TRIPOLI, Lebanon: Around 200 Syrian refugees gathered in central Tripoli Sunday to demonstrate against their government’s violent crackdown on civilian protesters and rally support from the displaced community inside Lebanon.
Demonstrators locked arms, chanting against President Bashar Assad. “We are with you until death,” they pledged to neighborhoods under siege in Homs.
Most of the protesters hailed from the central Syrian city now under siege by the Syrian army.
In front of the International Red Cross Committee headquarters building at around 3 p.m., demonstrators gathered, waving the pre-Baath party flag of Syria and carrying signs reading, “Homs screams. Where is the world?”
The rally was held in a sparsely populated business district just outside the city’s downtown area.
Amin Mando, an activist who helped plan the demonstration said he intentionally selected the out-of-sight location for two reasons.
He wanted first to draw attention to the fact that the United Nations High Commissioner for Refugees does not have an office in the city, which currently hosts the largest population of Syrian refugees.
Mando said there are hundreds more refugees in Tripoli than accounted for by the U.N. and thousands more across the country. “Where is the U.N. office here?” he asked.
Mando also wanted to make sure people felt comfortable. Past rallies have been disturbed by Assad supporters while rallies near Tripoli’s Alawite areas sparked three days of gunbattles between neighborhoods.
“It’s about family. This is a good area for families,” Mando said.
And families did turnout, but there was still a lingering sense of fear over the event taking place in a country run by a government partially sympathetic to the Assad regime.
Many women kept scarves across their faces and some young men donned masks.
One woman, who asked that her name not be published to protect her family still living in Syria, said she was still passionately behind the cause despite the dangers of living as a refugee in Lebanon.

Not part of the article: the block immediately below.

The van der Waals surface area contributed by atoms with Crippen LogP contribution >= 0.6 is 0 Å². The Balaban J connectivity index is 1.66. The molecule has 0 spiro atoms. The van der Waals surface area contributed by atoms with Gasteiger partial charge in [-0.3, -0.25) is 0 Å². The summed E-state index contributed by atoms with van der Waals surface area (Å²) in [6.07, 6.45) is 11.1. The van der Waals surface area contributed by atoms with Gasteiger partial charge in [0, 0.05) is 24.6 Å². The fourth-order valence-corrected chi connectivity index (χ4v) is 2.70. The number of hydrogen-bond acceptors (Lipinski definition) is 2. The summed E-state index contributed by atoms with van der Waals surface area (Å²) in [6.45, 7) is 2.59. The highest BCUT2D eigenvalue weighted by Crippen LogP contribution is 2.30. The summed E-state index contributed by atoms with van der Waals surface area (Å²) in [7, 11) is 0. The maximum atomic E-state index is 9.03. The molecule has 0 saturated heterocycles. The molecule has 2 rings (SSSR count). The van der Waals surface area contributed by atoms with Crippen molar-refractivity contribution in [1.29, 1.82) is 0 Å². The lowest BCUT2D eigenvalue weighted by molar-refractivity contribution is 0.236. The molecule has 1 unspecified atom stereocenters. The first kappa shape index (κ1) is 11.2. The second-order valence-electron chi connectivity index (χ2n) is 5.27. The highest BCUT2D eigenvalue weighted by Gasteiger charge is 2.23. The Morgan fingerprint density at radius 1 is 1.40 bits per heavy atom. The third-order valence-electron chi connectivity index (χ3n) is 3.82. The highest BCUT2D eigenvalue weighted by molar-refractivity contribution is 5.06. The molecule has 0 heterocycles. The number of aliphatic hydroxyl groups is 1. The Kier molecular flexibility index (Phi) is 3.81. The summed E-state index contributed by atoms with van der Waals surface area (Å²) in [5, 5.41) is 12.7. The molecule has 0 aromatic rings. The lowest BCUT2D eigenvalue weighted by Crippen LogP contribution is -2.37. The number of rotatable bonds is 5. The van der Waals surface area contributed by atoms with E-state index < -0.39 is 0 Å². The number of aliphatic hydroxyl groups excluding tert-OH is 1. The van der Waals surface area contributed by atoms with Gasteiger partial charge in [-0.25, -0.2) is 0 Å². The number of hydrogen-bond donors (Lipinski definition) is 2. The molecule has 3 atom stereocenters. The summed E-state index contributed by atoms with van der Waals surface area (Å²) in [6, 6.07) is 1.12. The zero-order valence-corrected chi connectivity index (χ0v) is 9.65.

“I was in Homs protesting under the bombs so it’s not a problem for me to be protesting in Tripoli,” she said.
Another woman went by the name Um Mahmoud but didn’t want to give her surname because her son was imprisoned in Syria.
She said the protesters want freedom and democracy. She also said she’s afraid for her son.
The United Nations estimates that over 5,400 people, mainly civilians, have been killed in a crackdown by Damascus since the uprising began in mid-March last year. The Syrian government denies targeting civilians and blames the violence on “armed gangs.”
The UNHCR currently has nearly 7,000 Syrians registered as refugees in Lebanon. But activists say there is nearly three times that number in the country and claim that refugees are unable or unwilling to register in Lebanon because of the government’s ties to the Assad regime.
Prime Minister Najib Mikati told his followers on Twitter Sunday night that his government was trying its utmost to extend humanitarian aid and support without any political exploitation.
“The Higher Relief Council – among others – is working on this matter but within limited capabilities and low budgets,” Mikati tweeted.
Ledgers kept by activists put the number of refugee families at 1,060 in Tripoli alone, around four to five thousand people.
At the demonstration, loudspeakers blared, and in a half-full side street surrounded by construction sites people clapped and waved flags of the Syrian opposition.
One man lingering on the edge of the rally wished there were more people attending. The long arm of the Assad regime was the reason there were not more demonstrators present, he explained, refusing to give his name because of security concerns.
“The people here are not afraid but there are many more people afraid to be here,” he said.